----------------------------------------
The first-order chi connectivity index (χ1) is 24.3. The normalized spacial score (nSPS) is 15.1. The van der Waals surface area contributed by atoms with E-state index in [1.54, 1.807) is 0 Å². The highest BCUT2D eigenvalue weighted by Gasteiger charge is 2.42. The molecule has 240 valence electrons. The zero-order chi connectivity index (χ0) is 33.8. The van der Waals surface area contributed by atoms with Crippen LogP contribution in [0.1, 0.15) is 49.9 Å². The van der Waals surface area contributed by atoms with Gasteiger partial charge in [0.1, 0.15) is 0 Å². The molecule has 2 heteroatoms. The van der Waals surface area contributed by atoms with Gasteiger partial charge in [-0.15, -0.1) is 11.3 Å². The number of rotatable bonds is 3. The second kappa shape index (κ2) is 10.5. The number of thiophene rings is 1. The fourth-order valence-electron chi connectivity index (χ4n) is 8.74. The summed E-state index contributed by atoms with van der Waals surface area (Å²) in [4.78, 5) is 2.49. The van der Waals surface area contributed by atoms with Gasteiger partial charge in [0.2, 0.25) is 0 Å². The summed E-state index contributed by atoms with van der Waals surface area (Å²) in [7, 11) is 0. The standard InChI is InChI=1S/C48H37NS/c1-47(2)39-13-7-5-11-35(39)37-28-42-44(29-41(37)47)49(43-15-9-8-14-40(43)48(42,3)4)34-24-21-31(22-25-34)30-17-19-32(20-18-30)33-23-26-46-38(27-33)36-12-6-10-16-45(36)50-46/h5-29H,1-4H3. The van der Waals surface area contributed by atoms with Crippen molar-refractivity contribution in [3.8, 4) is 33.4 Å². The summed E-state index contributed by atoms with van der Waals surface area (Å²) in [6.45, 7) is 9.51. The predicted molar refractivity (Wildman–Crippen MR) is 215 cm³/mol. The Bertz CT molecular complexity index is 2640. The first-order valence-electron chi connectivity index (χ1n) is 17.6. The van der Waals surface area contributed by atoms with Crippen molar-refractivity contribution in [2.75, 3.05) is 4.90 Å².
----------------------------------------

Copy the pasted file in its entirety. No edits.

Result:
The first-order chi connectivity index (χ1) is 24.3. The normalized spacial score (nSPS) is 15.1. The van der Waals surface area contributed by atoms with E-state index in [1.54, 1.807) is 0 Å². The highest BCUT2D eigenvalue weighted by Gasteiger charge is 2.42. The molecule has 240 valence electrons. The zero-order chi connectivity index (χ0) is 33.8. The van der Waals surface area contributed by atoms with Crippen LogP contribution in [0.1, 0.15) is 49.9 Å². The van der Waals surface area contributed by atoms with Gasteiger partial charge in [0.1, 0.15) is 0 Å². The molecule has 2 heteroatoms. The van der Waals surface area contributed by atoms with Gasteiger partial charge in [-0.15, -0.1) is 11.3 Å². The number of rotatable bonds is 3. The second kappa shape index (κ2) is 10.5. The number of thiophene rings is 1. The fourth-order valence-electron chi connectivity index (χ4n) is 8.74. The summed E-state index contributed by atoms with van der Waals surface area (Å²) in [4.78, 5) is 2.49. The van der Waals surface area contributed by atoms with Gasteiger partial charge in [0.2, 0.25) is 0 Å². The summed E-state index contributed by atoms with van der Waals surface area (Å²) in [7, 11) is 0. The standard InChI is InChI=1S/C48H37NS/c1-47(2)39-13-7-5-11-35(39)37-28-42-44(29-41(37)47)49(43-15-9-8-14-40(43)48(42,3)4)34-24-21-31(22-25-34)30-17-19-32(20-18-30)33-23-26-46-38(27-33)36-12-6-10-16-45(36)50-46/h5-29H,1-4H3. The van der Waals surface area contributed by atoms with Crippen molar-refractivity contribution in [3.8, 4) is 33.4 Å². The summed E-state index contributed by atoms with van der Waals surface area (Å²) in [6.45, 7) is 9.51. The predicted molar refractivity (Wildman–Crippen MR) is 215 cm³/mol. The Bertz CT molecular complexity index is 2640. The first-order valence-electron chi connectivity index (χ1n) is 17.6. The van der Waals surface area contributed by atoms with Crippen molar-refractivity contribution in [2.75, 3.05) is 4.90 Å².